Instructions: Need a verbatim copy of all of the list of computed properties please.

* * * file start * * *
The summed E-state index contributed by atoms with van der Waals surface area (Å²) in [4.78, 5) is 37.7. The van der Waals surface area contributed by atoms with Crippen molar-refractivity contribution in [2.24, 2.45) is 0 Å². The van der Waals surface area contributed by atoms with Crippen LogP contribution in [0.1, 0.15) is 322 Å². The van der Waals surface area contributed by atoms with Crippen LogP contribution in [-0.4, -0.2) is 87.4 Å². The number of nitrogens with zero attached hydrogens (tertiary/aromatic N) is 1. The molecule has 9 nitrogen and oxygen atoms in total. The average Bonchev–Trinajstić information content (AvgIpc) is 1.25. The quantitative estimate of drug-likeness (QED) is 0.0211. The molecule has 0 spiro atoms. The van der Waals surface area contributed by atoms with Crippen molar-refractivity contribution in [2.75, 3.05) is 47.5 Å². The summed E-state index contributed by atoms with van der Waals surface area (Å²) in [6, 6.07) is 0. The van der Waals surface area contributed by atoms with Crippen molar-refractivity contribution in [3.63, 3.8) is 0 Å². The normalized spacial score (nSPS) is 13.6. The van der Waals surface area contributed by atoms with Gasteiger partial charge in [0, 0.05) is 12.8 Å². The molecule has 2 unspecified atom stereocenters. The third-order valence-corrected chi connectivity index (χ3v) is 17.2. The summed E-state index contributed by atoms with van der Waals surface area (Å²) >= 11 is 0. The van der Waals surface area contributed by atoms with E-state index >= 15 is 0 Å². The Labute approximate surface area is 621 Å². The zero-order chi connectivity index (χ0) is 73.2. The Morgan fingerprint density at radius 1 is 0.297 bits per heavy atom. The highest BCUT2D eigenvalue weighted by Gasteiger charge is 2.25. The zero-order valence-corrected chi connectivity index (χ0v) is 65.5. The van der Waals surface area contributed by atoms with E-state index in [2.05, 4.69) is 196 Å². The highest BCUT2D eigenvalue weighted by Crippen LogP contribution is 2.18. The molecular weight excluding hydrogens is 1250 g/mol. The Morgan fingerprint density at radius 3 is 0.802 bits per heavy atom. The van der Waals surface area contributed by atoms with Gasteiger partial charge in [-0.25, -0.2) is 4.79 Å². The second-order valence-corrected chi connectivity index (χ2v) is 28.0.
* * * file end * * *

The summed E-state index contributed by atoms with van der Waals surface area (Å²) in [4.78, 5) is 37.7. The van der Waals surface area contributed by atoms with Crippen molar-refractivity contribution in [2.24, 2.45) is 0 Å². The van der Waals surface area contributed by atoms with Crippen LogP contribution in [0.1, 0.15) is 322 Å². The van der Waals surface area contributed by atoms with Crippen LogP contribution in [-0.4, -0.2) is 87.4 Å². The number of nitrogens with zero attached hydrogens (tertiary/aromatic N) is 1. The molecule has 9 nitrogen and oxygen atoms in total. The average Bonchev–Trinajstić information content (AvgIpc) is 1.25. The quantitative estimate of drug-likeness (QED) is 0.0211. The molecule has 0 spiro atoms. The van der Waals surface area contributed by atoms with Crippen molar-refractivity contribution in [2.75, 3.05) is 47.5 Å². The summed E-state index contributed by atoms with van der Waals surface area (Å²) in [6, 6.07) is 0. The van der Waals surface area contributed by atoms with Crippen molar-refractivity contribution in [3.63, 3.8) is 0 Å². The normalized spacial score (nSPS) is 13.6. The van der Waals surface area contributed by atoms with Gasteiger partial charge in [0, 0.05) is 12.8 Å². The molecule has 2 unspecified atom stereocenters. The third-order valence-corrected chi connectivity index (χ3v) is 17.2. The summed E-state index contributed by atoms with van der Waals surface area (Å²) >= 11 is 0. The van der Waals surface area contributed by atoms with E-state index >= 15 is 0 Å². The Labute approximate surface area is 621 Å². The zero-order chi connectivity index (χ0) is 73.2. The Morgan fingerprint density at radius 1 is 0.297 bits per heavy atom. The highest BCUT2D eigenvalue weighted by Gasteiger charge is 2.25. The zero-order valence-corrected chi connectivity index (χ0v) is 65.5. The van der Waals surface area contributed by atoms with E-state index in [2.05, 4.69) is 196 Å². The highest BCUT2D eigenvalue weighted by Crippen LogP contribution is 2.18. The molecular weight excluding hydrogens is 1250 g/mol. The Morgan fingerprint density at radius 3 is 0.802 bits per heavy atom. The van der Waals surface area contributed by atoms with Gasteiger partial charge in [-0.25, -0.2) is 4.79 Å². The second-order valence-corrected chi connectivity index (χ2v) is 28.0.